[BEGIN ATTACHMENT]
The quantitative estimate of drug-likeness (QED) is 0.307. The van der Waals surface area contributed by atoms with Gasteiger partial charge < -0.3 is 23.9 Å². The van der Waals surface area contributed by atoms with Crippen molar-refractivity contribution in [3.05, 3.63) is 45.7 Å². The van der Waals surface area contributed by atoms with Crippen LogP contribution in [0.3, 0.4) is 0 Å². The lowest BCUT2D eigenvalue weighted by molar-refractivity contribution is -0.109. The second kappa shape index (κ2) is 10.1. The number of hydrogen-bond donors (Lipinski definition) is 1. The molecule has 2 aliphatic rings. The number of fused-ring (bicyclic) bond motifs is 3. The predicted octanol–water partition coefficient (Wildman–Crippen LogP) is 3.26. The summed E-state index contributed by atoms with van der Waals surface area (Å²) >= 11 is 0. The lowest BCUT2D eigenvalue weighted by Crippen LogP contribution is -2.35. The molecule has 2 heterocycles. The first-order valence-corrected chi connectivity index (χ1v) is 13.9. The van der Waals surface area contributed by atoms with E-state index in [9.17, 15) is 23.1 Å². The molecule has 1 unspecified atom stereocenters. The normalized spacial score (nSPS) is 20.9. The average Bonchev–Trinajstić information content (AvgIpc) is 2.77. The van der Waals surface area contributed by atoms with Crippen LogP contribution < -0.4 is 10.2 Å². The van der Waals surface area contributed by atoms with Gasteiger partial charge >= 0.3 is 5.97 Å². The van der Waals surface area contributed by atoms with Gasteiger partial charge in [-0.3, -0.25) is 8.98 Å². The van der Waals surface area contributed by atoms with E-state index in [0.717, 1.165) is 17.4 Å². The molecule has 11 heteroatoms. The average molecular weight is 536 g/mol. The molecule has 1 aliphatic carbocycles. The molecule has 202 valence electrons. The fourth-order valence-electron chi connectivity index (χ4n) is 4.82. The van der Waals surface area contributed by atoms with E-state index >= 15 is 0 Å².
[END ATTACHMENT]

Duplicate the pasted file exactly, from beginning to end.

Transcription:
The quantitative estimate of drug-likeness (QED) is 0.307. The van der Waals surface area contributed by atoms with Gasteiger partial charge < -0.3 is 23.9 Å². The van der Waals surface area contributed by atoms with Crippen molar-refractivity contribution in [3.05, 3.63) is 45.7 Å². The van der Waals surface area contributed by atoms with Crippen LogP contribution in [0.3, 0.4) is 0 Å². The lowest BCUT2D eigenvalue weighted by molar-refractivity contribution is -0.109. The second kappa shape index (κ2) is 10.1. The number of hydrogen-bond donors (Lipinski definition) is 1. The molecule has 2 aliphatic rings. The number of fused-ring (bicyclic) bond motifs is 3. The predicted octanol–water partition coefficient (Wildman–Crippen LogP) is 3.26. The summed E-state index contributed by atoms with van der Waals surface area (Å²) >= 11 is 0. The lowest BCUT2D eigenvalue weighted by Crippen LogP contribution is -2.35. The molecule has 2 heterocycles. The first-order valence-corrected chi connectivity index (χ1v) is 13.9. The van der Waals surface area contributed by atoms with E-state index in [9.17, 15) is 23.1 Å². The molecule has 1 unspecified atom stereocenters. The normalized spacial score (nSPS) is 20.9. The average Bonchev–Trinajstić information content (AvgIpc) is 2.77. The van der Waals surface area contributed by atoms with Crippen LogP contribution < -0.4 is 10.2 Å². The van der Waals surface area contributed by atoms with Gasteiger partial charge >= 0.3 is 5.97 Å². The van der Waals surface area contributed by atoms with Gasteiger partial charge in [-0.3, -0.25) is 8.98 Å². The van der Waals surface area contributed by atoms with E-state index in [0.717, 1.165) is 17.4 Å². The molecule has 11 heteroatoms. The average molecular weight is 536 g/mol. The molecule has 1 aliphatic carbocycles. The molecule has 202 valence electrons. The fourth-order valence-electron chi connectivity index (χ4n) is 4.82. The van der Waals surface area contributed by atoms with E-state index >= 15 is 0 Å².